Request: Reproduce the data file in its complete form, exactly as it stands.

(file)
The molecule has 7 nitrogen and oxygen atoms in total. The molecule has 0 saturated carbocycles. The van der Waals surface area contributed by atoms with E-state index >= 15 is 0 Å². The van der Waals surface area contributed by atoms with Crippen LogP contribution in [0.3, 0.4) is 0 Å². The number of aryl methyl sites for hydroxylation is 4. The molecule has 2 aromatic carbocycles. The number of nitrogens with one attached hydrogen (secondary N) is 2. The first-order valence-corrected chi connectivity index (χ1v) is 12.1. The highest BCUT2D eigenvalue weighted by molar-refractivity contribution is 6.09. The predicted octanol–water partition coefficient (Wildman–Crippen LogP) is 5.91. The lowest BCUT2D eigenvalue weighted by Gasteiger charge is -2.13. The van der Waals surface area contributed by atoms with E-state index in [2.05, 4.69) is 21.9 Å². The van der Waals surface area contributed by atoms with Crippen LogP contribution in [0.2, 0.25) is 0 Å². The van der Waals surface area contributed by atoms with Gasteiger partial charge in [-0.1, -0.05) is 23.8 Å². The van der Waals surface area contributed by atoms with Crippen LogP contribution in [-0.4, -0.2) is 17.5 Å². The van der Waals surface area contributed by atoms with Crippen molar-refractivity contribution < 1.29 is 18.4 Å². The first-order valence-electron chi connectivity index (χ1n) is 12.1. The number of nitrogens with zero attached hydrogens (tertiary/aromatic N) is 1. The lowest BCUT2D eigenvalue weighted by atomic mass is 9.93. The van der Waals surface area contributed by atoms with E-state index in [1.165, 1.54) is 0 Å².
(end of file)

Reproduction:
The molecule has 7 nitrogen and oxygen atoms in total. The molecule has 0 saturated carbocycles. The van der Waals surface area contributed by atoms with E-state index >= 15 is 0 Å². The van der Waals surface area contributed by atoms with Crippen LogP contribution in [0.3, 0.4) is 0 Å². The number of aryl methyl sites for hydroxylation is 4. The molecule has 2 aromatic carbocycles. The number of nitrogens with one attached hydrogen (secondary N) is 2. The first-order valence-corrected chi connectivity index (χ1v) is 12.1. The highest BCUT2D eigenvalue weighted by molar-refractivity contribution is 6.09. The predicted octanol–water partition coefficient (Wildman–Crippen LogP) is 5.91. The lowest BCUT2D eigenvalue weighted by Gasteiger charge is -2.13. The van der Waals surface area contributed by atoms with E-state index in [2.05, 4.69) is 21.9 Å². The van der Waals surface area contributed by atoms with Crippen LogP contribution in [0.2, 0.25) is 0 Å². The van der Waals surface area contributed by atoms with Gasteiger partial charge in [-0.1, -0.05) is 23.8 Å². The van der Waals surface area contributed by atoms with Crippen LogP contribution in [-0.4, -0.2) is 17.5 Å². The van der Waals surface area contributed by atoms with Crippen molar-refractivity contribution < 1.29 is 18.4 Å². The first-order valence-electron chi connectivity index (χ1n) is 12.1. The number of nitrogens with zero attached hydrogens (tertiary/aromatic N) is 1. The lowest BCUT2D eigenvalue weighted by atomic mass is 9.93. The van der Waals surface area contributed by atoms with E-state index in [1.165, 1.54) is 0 Å².